View Full Version : LI soldier laid to rest

04-25-04, 10:02 AM
LI soldier laid to rest

Staff Writer

April 23, 2004, 8:18 PM EDT

The names hopscotch across the grassy expanse at Long Island National Cemetery, each within a few feet of the other.

Rodriguez. Heighter. Tejeda. Johnson. Maltz. Fletcher.

Friday, a tombstone bearing the name of Cpl. Kevin T. Kolm was added to the six others in the cemetery that mark the graves of U.S. troops killed in Iraq and Afghanistan.

More than 300 people -- family, friends, soldiers, schoolmates, teachers and well-wishers -- came to mourn Kolm, who was killed April 13 while trying to break through a line of insurgency to bring food and water to fellow Marines pinned down by fierce fighting in Fallujah.

"He made the ultimate sacrifice for us," said Alex Jimenez, of Hicksville, a childhood friend who delivered a graveside eulogy. "I say us, because that is who he was fighting for."

Jimenez read a passage from a letter Kolm had written after joining the corps.

"Some spend an entire lifetime wondering if they made a difference," Kolm wrote. "Marines don't have that problem."

Later, Jimenez drew a rare moment of laughter from Kolm's grieving family when he lauded his friend as an effervescent if imperfect man, who took responsibility for his mistakes, and who won the love and respect of those who knew him.

"That's why so many of us are here," Jimenez said. "We wanted in. We wanted somehow to be a part of his life."

Lt. Col. Gregg Habel, who was part of a Marine honor contingent that attended Kolm's burial, said the 23-year-old was killed during an effort to transport food and water to a group of Marines that were pinned down while attempting a rescue in Fallujah.

A convoy of Humvees carrying the supplies had been turned back by withering arms fire in the Sunni town, west of Baghdad. Marines decided to load the supplies aboard two armored troop carriers, including one that Kolm commanded, and to try to break through the line of insurgents.

But as the troop carriers pushed forward, they came under attack. One turned back, but Kolm pressed forward, even though his vehicle had caught fire. Trapped in an unfamiliar part of the city, Kolm ordered the 20 Marines in his troop carrier to take refuge in a nearby building. As his men fled to safety, Kolm stayed behind to provide cover, firing 40-mm grenades from the troop carrier's MK19 machine gun.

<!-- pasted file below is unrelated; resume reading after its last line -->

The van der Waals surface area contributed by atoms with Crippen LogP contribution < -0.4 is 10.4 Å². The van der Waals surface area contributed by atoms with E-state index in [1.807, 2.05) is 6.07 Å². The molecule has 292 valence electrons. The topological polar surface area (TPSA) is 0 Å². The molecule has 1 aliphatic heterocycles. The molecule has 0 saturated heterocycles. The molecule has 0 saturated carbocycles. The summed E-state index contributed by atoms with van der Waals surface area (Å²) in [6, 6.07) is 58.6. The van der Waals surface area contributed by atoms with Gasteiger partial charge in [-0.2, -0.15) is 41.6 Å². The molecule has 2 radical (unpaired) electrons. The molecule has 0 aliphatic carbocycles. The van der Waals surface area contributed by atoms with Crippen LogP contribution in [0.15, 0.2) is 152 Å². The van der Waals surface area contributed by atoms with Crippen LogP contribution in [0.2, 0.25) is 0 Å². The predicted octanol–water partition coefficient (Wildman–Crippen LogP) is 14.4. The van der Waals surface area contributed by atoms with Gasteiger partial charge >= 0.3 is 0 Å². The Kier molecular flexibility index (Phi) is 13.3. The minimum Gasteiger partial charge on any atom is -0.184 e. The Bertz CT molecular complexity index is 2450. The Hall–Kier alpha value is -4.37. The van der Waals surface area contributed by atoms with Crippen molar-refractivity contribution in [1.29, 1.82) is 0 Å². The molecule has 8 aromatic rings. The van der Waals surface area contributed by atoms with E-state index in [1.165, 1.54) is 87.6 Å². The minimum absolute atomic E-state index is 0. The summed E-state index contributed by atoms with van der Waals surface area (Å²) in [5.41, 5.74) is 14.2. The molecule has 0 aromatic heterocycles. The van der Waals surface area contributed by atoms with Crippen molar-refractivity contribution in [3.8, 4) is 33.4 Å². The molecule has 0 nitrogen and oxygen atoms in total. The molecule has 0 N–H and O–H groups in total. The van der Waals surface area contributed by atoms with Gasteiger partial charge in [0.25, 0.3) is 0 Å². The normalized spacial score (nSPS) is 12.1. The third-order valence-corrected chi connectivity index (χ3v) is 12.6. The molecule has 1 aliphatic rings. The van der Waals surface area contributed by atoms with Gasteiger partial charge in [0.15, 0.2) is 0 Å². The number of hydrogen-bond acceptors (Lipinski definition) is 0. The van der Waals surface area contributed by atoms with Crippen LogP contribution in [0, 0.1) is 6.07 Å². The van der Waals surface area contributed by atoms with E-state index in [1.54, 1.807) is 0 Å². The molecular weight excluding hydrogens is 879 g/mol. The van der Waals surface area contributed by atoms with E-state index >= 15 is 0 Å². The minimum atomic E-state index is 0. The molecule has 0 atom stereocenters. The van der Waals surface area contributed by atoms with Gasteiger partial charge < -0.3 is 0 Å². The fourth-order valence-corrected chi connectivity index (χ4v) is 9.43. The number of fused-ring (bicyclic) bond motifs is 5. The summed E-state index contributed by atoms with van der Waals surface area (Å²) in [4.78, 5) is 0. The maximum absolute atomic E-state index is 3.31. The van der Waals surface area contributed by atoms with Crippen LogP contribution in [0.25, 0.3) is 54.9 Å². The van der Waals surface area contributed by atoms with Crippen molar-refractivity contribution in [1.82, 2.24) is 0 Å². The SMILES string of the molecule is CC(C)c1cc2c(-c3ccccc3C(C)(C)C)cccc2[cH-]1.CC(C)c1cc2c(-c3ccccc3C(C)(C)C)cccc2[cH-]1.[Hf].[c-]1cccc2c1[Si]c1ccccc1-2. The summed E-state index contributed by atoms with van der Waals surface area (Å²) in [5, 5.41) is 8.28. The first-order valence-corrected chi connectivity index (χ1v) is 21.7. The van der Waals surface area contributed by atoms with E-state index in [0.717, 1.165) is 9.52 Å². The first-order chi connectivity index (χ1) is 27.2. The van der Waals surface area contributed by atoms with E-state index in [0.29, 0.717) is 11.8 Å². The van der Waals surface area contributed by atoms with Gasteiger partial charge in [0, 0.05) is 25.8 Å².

Kolm was killed when a rocket propelled grenade slammed into the troop carrier. His body was burned beyond recognition.

Before the burial, hundreds of people gathered at a Hicksville funeral home to file past his flag-draped coffin.

Moments later, his body was escorted to the cemetery by a police motorcade that snaked through the community where he grew up, passing beneath huge American flags that were suspended across the roadway by fire department ladder trucks. Friday night, the fallen soldier was honored during the 5th inning of the Yankees/Red Sox baseball game when his name was flashed on the scoreboard.

Kolm was killed during the deadliest month of U.S. combat since the end of the Vietnam War. In all, at least 100 military personnel have been killed since the beginning of April.

Kolm's burial came amid controversy surrounding the release last week of Defense Department photographs of the return of coffins bearing America's war dead to the Air Force base at Dover, Del. The Defense Department, which released the photographs under a Freedom of Information Act request, has since resumed a ban on them that has been enforced by President George W. Bush.

Bush has blocked the release of the photographs, saying they intrude on the privacy of grieving families. Critics say the policy is designed to spare the White House from political embarrassment and deprives the American public of an appreciation of the human cost of war.

Kolm's father, Thomas Kolm, said he did not consider the release of the photographs to be an intrusion.

"I don't think it makes a difference, because people don't even know whose coffin is being carried," Kolm said. "I see no problem as long as the media handles it respectfully."

Kolm's burial Friday brings to seven the number of servicemen killed in Iraq or Afghanistan who have been laid to rest within a few feet of each other at Long Island National Cemetery in Pinelawn.

He joins Spc. Jacob Fletcher, 28, of Bay Shore; Marine Cpl. Robert Rodriguez, 21, of New York; Marine Staff Sgt. Riayan Tejeda, 26, of New York; Army Pfc. Rayshawn Johnson, 20, of Brooklyn; Cpl. Raheen Heighter, 22, of Bay Shore, and Air Force Master Sgt. Michael Maltz, 42, a Wheatley Heights native who lived in Florida.




Rest In Peace